Sunday, June 3, 2018

Suzuki Burgman 200

Why I ask myself am I the only rider in North America who thinks the Baby Burgman motor scooter is the ideal ride? Perhaps it is because of where I live, in a land of 55 mph speed limits and ample free scooter parking. The Burgman 200 copes very well with both:
 In the world of motorcycling the US stands apart, a place of vast distances connected by amazing freeways, huge mountainous amphitheaters and desert landscapes all contained in one country that uses the same language, the same currency and by-and-large the same habits and customs with modest regional variations. It is I suppose hardly surprising that the motorcycling community has adopted the mantra that there is "no substitute for cubic inches" which, in a nation that firmly rejects metrification is a way of saying big is best. My Burgman at 200 cubic centimeters rates a mere twelve  cubic inches, laughably small in the land of Harley Davidson! But change is in the wind.
Just this month one of the last traditionally styled paper motorcycling monthlies, Rider has a review of three small adventure bikes, under Japanese Indian and German labels but all built in factories in the Far East where these types of bikes are just now coming into their own as toys for the emerging middle classes. Funnily enough they are also starting to appeal to rider sin the US  which brings me right back to my 360 pound 18 horsepower scooter.
I think in the land that developed the above mentioned theory that there is no substitute for cubic inches a modest 200 cc engine doesn't rate for those bad ass bikers. Indeed my scooter was originally purchased by a wife who wanted to ride with her husband until she lost her nerve. Lucky for me she did as I got a $5,000 scooter for just three grand. As I grow older I find myself more and more intrigued by the miniaturization of our world. Technology makes it possible to compress machinery and tools that used to be vast into smaller and smaller packages. As much as that is true of the silicon chip it is also true for motorcycles. Look at me, I was very happy with a 500 pound 900 cc Triumph which I rode for a decade and a hundred thousand miles:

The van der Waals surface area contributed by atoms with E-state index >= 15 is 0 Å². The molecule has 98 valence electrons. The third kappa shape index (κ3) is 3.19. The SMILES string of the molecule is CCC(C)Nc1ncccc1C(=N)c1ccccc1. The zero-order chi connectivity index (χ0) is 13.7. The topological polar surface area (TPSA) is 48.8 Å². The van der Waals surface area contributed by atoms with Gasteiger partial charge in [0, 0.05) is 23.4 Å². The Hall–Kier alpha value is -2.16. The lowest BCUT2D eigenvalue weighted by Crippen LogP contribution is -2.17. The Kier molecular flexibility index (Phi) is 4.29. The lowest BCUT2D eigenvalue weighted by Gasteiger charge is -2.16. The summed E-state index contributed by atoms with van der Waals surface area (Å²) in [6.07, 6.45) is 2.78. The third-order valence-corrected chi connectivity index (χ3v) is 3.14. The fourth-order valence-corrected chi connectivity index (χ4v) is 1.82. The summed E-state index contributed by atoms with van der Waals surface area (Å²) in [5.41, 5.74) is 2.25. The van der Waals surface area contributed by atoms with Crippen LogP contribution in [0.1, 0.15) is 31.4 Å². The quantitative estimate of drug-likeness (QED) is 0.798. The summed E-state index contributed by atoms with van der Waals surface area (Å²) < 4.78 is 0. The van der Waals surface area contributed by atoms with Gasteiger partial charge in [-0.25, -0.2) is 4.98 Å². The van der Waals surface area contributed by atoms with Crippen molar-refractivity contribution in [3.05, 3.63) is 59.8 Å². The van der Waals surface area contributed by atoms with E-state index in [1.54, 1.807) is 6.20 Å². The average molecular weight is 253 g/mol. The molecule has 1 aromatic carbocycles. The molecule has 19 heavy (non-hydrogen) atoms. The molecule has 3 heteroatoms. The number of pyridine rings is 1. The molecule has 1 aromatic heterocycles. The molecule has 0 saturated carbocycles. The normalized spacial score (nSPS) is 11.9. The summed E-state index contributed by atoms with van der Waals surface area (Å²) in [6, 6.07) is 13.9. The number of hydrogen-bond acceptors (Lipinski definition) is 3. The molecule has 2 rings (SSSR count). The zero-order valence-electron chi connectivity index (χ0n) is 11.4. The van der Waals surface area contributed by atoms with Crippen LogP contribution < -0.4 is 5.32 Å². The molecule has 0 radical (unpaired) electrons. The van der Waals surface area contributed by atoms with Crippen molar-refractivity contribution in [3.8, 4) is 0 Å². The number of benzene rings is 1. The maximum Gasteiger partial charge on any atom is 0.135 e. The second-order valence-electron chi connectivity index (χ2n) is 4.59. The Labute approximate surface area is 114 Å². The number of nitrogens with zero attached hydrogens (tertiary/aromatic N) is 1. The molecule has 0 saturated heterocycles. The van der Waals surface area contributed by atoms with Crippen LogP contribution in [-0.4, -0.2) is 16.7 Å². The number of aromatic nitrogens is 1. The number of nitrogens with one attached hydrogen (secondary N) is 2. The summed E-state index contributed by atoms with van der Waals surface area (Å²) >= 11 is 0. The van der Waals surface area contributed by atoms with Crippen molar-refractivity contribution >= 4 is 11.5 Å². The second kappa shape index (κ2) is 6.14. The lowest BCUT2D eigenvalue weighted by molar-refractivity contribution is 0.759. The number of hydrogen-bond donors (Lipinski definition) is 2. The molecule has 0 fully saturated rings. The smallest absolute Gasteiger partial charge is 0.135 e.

So perhaps I am on the cutting edge of the go small movement? I don't think it's that, I think the pool of riders is just getting smaller and older. Harley Davidson sales are plummeting and their attempts to attract younger riders aren't working real well. Motorcycling is viewed as dangerous and not enough of us make it sound fun adventurous and exciting. Young people aren't driving and they certainly aren't riding and as we old guys age smaller bikes keep us on the road so it seems like geezers are still powering the market. Rider a long time advocate of small bikes, makes a point of saying in the article that these are not beginner's bikes, the fatal label that makes strong men afraid to ride small capacity bikes, these are capable touring machines.
So for someone like me who cares not one jot for fashion or hipness the Burgman is a severely practical answer to the mobility issues I live with. I am 23 miles from work (and play) in a year round mild climate and 75 to 80 miles per gallon on a scooter that is easy to ride and fun makes too much sense. I don't miss shifting gears especially as my arthritis in my left wrist won't go away and using a motorcycle clutch just aggravated it. I wasn't even riding the Triumph Bonneville much before Irma flooded my downstairs at home and wrecked the bike.